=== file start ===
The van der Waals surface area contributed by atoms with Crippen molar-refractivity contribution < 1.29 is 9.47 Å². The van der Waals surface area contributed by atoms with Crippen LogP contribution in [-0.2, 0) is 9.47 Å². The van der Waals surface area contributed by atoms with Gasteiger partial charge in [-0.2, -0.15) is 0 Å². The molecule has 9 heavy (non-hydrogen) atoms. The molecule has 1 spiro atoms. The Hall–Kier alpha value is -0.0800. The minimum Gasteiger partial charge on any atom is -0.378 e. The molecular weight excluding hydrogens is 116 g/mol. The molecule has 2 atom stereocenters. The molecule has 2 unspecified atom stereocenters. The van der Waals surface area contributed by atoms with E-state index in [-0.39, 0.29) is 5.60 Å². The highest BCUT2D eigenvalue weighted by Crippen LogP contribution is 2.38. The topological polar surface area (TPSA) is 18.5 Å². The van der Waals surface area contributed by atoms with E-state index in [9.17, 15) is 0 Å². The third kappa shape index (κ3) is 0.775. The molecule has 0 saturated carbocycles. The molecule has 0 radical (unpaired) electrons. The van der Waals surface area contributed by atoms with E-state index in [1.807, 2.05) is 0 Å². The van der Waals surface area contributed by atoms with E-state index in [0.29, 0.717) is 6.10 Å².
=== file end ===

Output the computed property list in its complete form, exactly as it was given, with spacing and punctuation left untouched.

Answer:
The van der Waals surface area contributed by atoms with Crippen molar-refractivity contribution < 1.29 is 9.47 Å². The van der Waals surface area contributed by atoms with Crippen LogP contribution in [-0.2, 0) is 9.47 Å². The van der Waals surface area contributed by atoms with Gasteiger partial charge in [-0.2, -0.15) is 0 Å². The molecule has 9 heavy (non-hydrogen) atoms. The molecule has 1 spiro atoms. The Hall–Kier alpha value is -0.0800. The minimum Gasteiger partial charge on any atom is -0.378 e. The molecular weight excluding hydrogens is 116 g/mol. The molecule has 2 atom stereocenters. The molecule has 2 unspecified atom stereocenters. The van der Waals surface area contributed by atoms with E-state index in [-0.39, 0.29) is 5.60 Å². The highest BCUT2D eigenvalue weighted by Crippen LogP contribution is 2.38. The topological polar surface area (TPSA) is 18.5 Å². The van der Waals surface area contributed by atoms with E-state index in [9.17, 15) is 0 Å². The third kappa shape index (κ3) is 0.775. The molecule has 0 saturated carbocycles. The molecule has 0 radical (unpaired) electrons. The van der Waals surface area contributed by atoms with E-state index in [1.807, 2.05) is 0 Å². The van der Waals surface area contributed by atoms with E-state index in [0.29, 0.717) is 6.10 Å².